Client Knowledge is the Key to Selling Records Management
Bookish Disposition, November 13, 2008
Across industries, the importance of understanding your target audience is critical when trying to make a sale. The same principle applies to “internal sales” (convincing internal stakeholders and users of the benefits of a particular project or new idea) as well.
For anybody involved in records management, the Bookish Disposition blog offers a great list of questions records managers should ask the “managers and users to whom [they] try to “sell” records management.” According to Bookish Disposition, “understanding our customers and the way they think, work, and handle information is just as important to our success (and theirs) as understanding their records.” If you are trying to make the “sell”, this list might prove valuable to you.
- 1. How difficult is it to get permission to talk to our existing customers? What is your role in your organization? How is that role perceived? Know your audience and your role.
- 2. How difficult is it to get them to introduce us to their friends, colleagues and competitors? Don’t forget about internal advocates. As you get your records management initiatives off the ground, think about success stories and recruit a small group of internal evangelists to spread the records management gospel. Ultimately, you want as many people in your organization as possible to be advocates for the value of records management in your organization.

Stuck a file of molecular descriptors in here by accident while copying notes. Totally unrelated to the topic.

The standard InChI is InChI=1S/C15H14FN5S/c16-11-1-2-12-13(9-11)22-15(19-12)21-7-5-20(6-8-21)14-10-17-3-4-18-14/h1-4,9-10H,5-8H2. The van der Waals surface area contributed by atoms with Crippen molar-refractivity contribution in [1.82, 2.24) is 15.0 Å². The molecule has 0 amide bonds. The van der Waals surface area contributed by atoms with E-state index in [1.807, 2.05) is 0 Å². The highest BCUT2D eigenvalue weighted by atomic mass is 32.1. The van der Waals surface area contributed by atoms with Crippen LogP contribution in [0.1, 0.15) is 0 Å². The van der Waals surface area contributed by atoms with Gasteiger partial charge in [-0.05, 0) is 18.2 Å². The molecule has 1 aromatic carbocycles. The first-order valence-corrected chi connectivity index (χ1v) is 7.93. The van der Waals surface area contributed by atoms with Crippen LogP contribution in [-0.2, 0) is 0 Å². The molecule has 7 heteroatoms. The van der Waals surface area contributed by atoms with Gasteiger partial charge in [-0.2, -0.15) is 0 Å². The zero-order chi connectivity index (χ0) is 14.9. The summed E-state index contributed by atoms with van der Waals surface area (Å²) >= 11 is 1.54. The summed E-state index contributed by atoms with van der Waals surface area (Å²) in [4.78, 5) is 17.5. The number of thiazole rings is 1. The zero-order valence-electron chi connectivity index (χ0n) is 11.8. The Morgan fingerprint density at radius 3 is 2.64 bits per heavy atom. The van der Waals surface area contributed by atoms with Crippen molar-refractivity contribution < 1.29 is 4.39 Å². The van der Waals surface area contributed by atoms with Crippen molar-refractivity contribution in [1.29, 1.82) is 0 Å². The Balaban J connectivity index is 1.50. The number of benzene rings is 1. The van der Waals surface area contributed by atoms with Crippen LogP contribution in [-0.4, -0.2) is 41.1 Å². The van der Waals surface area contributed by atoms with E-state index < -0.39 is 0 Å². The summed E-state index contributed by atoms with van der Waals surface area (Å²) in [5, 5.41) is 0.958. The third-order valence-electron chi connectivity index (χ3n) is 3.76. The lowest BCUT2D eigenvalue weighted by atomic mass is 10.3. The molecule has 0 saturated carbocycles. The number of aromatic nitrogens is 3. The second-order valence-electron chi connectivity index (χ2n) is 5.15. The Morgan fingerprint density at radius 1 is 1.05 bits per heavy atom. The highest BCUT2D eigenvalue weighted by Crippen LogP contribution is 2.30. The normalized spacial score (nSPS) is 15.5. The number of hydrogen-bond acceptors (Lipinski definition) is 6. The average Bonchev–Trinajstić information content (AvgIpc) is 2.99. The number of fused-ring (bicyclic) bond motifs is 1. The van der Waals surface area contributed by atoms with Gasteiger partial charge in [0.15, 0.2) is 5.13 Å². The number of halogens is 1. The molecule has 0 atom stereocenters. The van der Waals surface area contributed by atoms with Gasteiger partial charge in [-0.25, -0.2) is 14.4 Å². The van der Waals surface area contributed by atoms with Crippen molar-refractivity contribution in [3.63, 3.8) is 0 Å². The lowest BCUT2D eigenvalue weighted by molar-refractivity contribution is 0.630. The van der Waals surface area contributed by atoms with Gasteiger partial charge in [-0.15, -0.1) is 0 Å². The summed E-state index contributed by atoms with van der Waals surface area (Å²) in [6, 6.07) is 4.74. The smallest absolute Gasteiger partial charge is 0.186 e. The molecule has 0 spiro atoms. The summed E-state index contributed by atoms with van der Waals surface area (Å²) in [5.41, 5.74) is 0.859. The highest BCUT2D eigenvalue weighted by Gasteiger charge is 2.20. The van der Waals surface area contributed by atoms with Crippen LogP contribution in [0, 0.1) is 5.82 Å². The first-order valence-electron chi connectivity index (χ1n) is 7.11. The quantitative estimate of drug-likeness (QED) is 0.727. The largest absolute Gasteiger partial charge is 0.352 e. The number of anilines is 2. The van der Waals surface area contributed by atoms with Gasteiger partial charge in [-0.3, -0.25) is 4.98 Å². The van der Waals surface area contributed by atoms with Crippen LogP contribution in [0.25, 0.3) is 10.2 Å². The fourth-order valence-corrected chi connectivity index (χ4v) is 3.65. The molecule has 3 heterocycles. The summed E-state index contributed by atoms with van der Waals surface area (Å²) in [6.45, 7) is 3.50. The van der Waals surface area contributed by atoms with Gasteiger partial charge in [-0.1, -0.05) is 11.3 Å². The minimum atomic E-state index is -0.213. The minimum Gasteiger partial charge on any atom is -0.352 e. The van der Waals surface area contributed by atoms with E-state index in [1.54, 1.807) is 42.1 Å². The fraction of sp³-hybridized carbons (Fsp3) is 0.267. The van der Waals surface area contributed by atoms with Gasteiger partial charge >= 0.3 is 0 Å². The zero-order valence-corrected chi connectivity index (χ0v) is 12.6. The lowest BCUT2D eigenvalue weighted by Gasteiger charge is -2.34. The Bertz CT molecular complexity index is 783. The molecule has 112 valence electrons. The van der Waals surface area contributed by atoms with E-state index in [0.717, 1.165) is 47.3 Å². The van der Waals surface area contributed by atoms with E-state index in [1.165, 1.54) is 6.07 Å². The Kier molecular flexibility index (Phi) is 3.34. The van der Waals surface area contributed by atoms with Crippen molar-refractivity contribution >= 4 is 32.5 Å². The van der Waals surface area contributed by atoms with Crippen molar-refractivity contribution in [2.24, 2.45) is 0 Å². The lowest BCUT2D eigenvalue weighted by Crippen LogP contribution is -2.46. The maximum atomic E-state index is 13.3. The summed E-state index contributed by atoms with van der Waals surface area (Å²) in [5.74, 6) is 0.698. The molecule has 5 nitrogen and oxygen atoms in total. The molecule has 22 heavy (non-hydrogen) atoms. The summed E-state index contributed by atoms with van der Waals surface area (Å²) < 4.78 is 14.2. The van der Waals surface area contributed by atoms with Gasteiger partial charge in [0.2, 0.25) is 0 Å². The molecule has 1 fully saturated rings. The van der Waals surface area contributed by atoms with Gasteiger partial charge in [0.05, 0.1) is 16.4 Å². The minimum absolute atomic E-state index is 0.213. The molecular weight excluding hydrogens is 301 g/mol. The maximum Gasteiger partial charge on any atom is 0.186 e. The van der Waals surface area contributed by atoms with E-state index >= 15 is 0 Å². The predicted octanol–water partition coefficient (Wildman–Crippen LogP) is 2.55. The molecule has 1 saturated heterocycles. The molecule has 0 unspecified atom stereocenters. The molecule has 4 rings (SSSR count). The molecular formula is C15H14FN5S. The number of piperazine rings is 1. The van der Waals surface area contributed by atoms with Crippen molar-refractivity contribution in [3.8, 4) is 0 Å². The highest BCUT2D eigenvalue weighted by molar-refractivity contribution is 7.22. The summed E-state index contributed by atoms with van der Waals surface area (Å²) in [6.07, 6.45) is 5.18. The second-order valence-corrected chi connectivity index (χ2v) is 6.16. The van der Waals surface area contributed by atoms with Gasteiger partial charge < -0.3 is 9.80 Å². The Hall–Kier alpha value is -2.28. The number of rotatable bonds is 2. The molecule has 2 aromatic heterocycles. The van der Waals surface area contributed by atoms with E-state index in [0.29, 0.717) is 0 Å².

- 3. What’s the worldview of this audience? Do they trust us? Are they looking for new solutions? Instead of approaching internal departments and teams with your recommended records management solutions, first take the time to understand their perspective and specific issues. Taking a listen first, sell later approach will help establish a level of trust you and the solutions you recommend.
- 4. Will this audience go out of their way to avoid us? Have your internal audiences had ‘bad’ records management experiences in the past? Depending on their pre-existing perceptions of record managers, your clients may consider you a bad guy. Diminish these stereotypes from the get-go and “show them that records management is all about protecting them, helping them achieve their goals, and making their lives better.”
- 5. Is there a problem that they know they have? If not, then we have to not only sell the solution, we need to sell the problem too. Take the time to listen to their current struggles and make it a priority to address them early on in the relationship.